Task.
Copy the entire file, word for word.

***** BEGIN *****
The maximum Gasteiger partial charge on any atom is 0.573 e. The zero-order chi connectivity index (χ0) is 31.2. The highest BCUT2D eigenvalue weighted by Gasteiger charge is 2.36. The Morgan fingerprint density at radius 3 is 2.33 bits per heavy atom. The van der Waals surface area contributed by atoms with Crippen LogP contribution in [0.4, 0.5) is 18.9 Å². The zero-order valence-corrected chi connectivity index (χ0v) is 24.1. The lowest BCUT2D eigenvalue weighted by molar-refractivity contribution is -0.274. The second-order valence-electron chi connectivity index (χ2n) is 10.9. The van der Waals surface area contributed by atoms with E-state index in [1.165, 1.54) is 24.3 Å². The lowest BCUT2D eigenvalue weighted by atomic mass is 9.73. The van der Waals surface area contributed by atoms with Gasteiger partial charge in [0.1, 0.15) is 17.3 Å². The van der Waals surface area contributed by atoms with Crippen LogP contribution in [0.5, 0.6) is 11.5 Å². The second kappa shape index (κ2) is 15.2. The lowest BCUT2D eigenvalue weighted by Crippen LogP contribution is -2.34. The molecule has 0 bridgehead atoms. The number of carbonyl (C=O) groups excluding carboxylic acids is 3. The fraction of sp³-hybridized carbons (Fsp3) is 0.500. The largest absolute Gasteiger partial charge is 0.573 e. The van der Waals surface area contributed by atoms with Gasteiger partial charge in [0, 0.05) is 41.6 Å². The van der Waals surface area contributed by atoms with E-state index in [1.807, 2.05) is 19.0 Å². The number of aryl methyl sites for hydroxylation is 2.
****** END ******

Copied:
The maximum Gasteiger partial charge on any atom is 0.573 e. The zero-order chi connectivity index (χ0) is 31.2. The highest BCUT2D eigenvalue weighted by Gasteiger charge is 2.36. The Morgan fingerprint density at radius 3 is 2.33 bits per heavy atom. The van der Waals surface area contributed by atoms with Crippen LogP contribution in [0.4, 0.5) is 18.9 Å². The zero-order valence-corrected chi connectivity index (χ0v) is 24.1. The lowest BCUT2D eigenvalue weighted by molar-refractivity contribution is -0.274. The second-order valence-electron chi connectivity index (χ2n) is 10.9. The van der Waals surface area contributed by atoms with E-state index in [1.165, 1.54) is 24.3 Å². The lowest BCUT2D eigenvalue weighted by atomic mass is 9.73. The van der Waals surface area contributed by atoms with Gasteiger partial charge in [0.1, 0.15) is 17.3 Å². The van der Waals surface area contributed by atoms with Crippen LogP contribution in [0.5, 0.6) is 11.5 Å². The second kappa shape index (κ2) is 15.2. The lowest BCUT2D eigenvalue weighted by Crippen LogP contribution is -2.34. The molecule has 0 bridgehead atoms. The number of carbonyl (C=O) groups excluding carboxylic acids is 3. The fraction of sp³-hybridized carbons (Fsp3) is 0.500. The largest absolute Gasteiger partial charge is 0.573 e. The van der Waals surface area contributed by atoms with Gasteiger partial charge in [0, 0.05) is 41.6 Å². The van der Waals surface area contributed by atoms with E-state index in [1.807, 2.05) is 19.0 Å². The number of aryl methyl sites for hydroxylation is 2.